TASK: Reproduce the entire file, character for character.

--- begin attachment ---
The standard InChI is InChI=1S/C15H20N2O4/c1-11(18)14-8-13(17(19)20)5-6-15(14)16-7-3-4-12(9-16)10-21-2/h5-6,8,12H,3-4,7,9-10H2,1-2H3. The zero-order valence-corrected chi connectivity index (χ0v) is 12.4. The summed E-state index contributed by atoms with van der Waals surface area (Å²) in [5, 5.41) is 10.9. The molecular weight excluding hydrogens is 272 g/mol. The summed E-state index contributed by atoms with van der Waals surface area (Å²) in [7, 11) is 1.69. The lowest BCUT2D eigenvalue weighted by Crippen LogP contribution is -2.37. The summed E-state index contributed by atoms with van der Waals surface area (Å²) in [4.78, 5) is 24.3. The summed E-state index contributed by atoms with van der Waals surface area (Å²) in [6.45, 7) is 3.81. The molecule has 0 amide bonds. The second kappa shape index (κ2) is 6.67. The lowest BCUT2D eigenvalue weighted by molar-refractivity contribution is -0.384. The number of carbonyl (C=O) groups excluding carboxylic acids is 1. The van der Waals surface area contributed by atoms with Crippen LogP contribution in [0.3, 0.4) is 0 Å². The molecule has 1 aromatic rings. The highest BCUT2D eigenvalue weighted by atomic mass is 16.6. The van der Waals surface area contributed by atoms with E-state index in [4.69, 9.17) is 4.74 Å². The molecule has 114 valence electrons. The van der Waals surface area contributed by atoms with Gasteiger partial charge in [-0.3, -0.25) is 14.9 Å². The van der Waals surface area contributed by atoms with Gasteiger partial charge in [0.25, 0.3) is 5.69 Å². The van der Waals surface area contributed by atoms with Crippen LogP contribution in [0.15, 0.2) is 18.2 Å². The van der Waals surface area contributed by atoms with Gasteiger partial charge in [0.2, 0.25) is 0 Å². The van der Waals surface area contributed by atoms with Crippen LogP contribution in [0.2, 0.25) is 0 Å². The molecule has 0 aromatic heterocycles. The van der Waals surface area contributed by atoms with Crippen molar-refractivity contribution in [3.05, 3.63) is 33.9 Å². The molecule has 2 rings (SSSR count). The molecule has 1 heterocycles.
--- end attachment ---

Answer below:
The standard InChI is InChI=1S/C15H20N2O4/c1-11(18)14-8-13(17(19)20)5-6-15(14)16-7-3-4-12(9-16)10-21-2/h5-6,8,12H,3-4,7,9-10H2,1-2H3. The zero-order valence-corrected chi connectivity index (χ0v) is 12.4. The summed E-state index contributed by atoms with van der Waals surface area (Å²) in [5, 5.41) is 10.9. The molecular weight excluding hydrogens is 272 g/mol. The summed E-state index contributed by atoms with van der Waals surface area (Å²) in [7, 11) is 1.69. The lowest BCUT2D eigenvalue weighted by Crippen LogP contribution is -2.37. The summed E-state index contributed by atoms with van der Waals surface area (Å²) in [4.78, 5) is 24.3. The summed E-state index contributed by atoms with van der Waals surface area (Å²) in [6.45, 7) is 3.81. The molecule has 0 amide bonds. The second kappa shape index (κ2) is 6.67. The lowest BCUT2D eigenvalue weighted by molar-refractivity contribution is -0.384. The number of carbonyl (C=O) groups excluding carboxylic acids is 1. The van der Waals surface area contributed by atoms with Crippen LogP contribution in [0.3, 0.4) is 0 Å². The molecule has 1 aromatic rings. The highest BCUT2D eigenvalue weighted by atomic mass is 16.6. The van der Waals surface area contributed by atoms with E-state index in [4.69, 9.17) is 4.74 Å². The molecule has 114 valence electrons. The van der Waals surface area contributed by atoms with Gasteiger partial charge in [-0.3, -0.25) is 14.9 Å². The van der Waals surface area contributed by atoms with Gasteiger partial charge in [0.25, 0.3) is 5.69 Å². The van der Waals surface area contributed by atoms with Crippen LogP contribution in [0.15, 0.2) is 18.2 Å². The van der Waals surface area contributed by atoms with Gasteiger partial charge in [0.2, 0.25) is 0 Å². The van der Waals surface area contributed by atoms with Crippen LogP contribution in [0.2, 0.25) is 0 Å². The molecule has 0 aromatic heterocycles. The van der Waals surface area contributed by atoms with Crippen molar-refractivity contribution in [3.05, 3.63) is 33.9 Å². The molecule has 2 rings (SSSR count). The molecule has 1 heterocycles.